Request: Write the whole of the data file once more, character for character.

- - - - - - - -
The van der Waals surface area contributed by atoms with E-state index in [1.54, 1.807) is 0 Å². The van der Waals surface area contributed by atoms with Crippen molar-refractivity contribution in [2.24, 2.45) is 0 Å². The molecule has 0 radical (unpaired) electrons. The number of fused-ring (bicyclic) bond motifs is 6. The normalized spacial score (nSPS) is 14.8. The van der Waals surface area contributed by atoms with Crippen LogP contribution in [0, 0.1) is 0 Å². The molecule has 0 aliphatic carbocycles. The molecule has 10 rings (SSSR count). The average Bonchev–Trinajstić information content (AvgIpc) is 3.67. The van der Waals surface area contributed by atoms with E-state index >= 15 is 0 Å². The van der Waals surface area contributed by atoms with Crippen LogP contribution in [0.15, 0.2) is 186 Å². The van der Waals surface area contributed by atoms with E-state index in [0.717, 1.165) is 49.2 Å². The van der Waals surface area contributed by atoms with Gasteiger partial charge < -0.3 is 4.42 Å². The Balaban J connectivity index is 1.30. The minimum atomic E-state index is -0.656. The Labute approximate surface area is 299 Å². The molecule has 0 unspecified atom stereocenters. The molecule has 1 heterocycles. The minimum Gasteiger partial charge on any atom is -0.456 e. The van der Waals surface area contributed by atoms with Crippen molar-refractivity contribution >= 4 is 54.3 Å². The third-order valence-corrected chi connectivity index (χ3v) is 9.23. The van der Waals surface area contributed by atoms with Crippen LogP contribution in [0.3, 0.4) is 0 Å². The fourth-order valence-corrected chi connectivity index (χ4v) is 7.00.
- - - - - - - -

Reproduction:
The van der Waals surface area contributed by atoms with E-state index in [1.54, 1.807) is 0 Å². The van der Waals surface area contributed by atoms with Crippen molar-refractivity contribution in [2.24, 2.45) is 0 Å². The molecule has 0 radical (unpaired) electrons. The number of fused-ring (bicyclic) bond motifs is 6. The normalized spacial score (nSPS) is 14.8. The van der Waals surface area contributed by atoms with Crippen LogP contribution in [0, 0.1) is 0 Å². The molecule has 0 aliphatic carbocycles. The molecule has 10 rings (SSSR count). The average Bonchev–Trinajstić information content (AvgIpc) is 3.67. The van der Waals surface area contributed by atoms with E-state index >= 15 is 0 Å². The van der Waals surface area contributed by atoms with Crippen LogP contribution in [0.15, 0.2) is 186 Å². The van der Waals surface area contributed by atoms with E-state index in [0.717, 1.165) is 49.2 Å². The van der Waals surface area contributed by atoms with Gasteiger partial charge < -0.3 is 4.42 Å². The Balaban J connectivity index is 1.30. The minimum atomic E-state index is -0.656. The Labute approximate surface area is 299 Å². The molecule has 0 unspecified atom stereocenters. The molecule has 1 heterocycles. The minimum Gasteiger partial charge on any atom is -0.456 e. The van der Waals surface area contributed by atoms with Crippen molar-refractivity contribution >= 4 is 54.3 Å². The third-order valence-corrected chi connectivity index (χ3v) is 9.23. The van der Waals surface area contributed by atoms with Crippen LogP contribution in [0.3, 0.4) is 0 Å². The fourth-order valence-corrected chi connectivity index (χ4v) is 7.00.